Same thing happens in Logan. There's a subplot involving a black family being harassed by a crew of stereotypical Southern rednecks. Good guy Logan steps in and saves the family ... who are then killed and never mentioned again. If I were white, I'd probably feel something between adoration for Hugh Jackman's badassery and tragic sympathy for the dead black people I connected with for 15 minutes. But I'm not, so all I can think about is how little care or attention is given to the portrayal of my skin color, except when it's used to prop up how awesome and cool a white guy is.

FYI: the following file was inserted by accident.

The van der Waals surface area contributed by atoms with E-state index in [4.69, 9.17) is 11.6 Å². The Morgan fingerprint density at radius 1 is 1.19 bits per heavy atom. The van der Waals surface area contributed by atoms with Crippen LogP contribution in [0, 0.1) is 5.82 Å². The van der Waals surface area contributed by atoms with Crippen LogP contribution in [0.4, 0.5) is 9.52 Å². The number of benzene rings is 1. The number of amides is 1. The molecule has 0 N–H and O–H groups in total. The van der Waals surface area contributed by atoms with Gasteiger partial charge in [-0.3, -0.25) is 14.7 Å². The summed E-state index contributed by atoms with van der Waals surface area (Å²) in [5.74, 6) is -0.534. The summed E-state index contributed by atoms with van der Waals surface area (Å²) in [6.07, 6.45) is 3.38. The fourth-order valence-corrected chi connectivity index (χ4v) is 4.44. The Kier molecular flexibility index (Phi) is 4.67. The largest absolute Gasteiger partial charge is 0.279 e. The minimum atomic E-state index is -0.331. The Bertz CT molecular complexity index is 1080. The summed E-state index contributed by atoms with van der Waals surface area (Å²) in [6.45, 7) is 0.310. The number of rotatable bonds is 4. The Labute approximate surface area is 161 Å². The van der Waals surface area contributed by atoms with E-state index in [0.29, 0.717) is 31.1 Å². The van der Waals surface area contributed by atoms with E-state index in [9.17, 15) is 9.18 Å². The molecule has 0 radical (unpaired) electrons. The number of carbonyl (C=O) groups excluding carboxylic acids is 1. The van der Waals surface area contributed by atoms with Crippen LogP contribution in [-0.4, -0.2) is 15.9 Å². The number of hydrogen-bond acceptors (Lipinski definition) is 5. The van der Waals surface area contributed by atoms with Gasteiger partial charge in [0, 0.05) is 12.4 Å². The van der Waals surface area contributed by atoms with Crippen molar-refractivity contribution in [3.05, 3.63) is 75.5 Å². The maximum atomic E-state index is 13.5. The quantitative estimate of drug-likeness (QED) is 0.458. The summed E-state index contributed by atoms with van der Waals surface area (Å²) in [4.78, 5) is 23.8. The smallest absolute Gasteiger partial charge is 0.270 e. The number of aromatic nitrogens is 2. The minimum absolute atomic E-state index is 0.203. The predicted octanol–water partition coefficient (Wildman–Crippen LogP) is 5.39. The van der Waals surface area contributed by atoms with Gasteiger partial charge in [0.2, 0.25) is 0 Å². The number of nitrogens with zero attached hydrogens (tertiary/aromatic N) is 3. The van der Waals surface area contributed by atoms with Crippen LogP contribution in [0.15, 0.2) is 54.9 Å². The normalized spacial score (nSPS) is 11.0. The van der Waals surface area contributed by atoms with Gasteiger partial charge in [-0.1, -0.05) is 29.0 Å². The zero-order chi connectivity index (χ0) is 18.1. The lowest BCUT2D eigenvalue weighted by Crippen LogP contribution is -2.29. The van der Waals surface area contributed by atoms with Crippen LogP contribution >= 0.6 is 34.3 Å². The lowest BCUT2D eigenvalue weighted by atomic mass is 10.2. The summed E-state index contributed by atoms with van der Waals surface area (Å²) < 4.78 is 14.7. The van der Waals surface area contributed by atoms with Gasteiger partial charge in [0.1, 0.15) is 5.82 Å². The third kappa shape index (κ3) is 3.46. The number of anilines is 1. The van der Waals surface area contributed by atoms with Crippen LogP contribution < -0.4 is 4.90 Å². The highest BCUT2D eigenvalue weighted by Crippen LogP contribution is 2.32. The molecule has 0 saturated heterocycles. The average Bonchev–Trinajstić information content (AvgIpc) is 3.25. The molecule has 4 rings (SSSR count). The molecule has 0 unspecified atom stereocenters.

I don't feel involved when I watch white people do all the ass-kicking for me. I'd rather watch someone like Django or Chris from Get Out save themselves. These are black characters with agency, who get character depth from taking full control of the narrative. That kind of agency gets drowned out when the most popular movies about race also feature a familiar and comfortable white face to gently guide the viewer. Like in The Green Mile, Gran Torino, and the aforementioned Blind Help Crash, all of which were helmed by white directors with white stars, and made for white people to feel like they're good people just for watching it. Maybe Matt Damon can throw us a bone and beat up some film execs for us.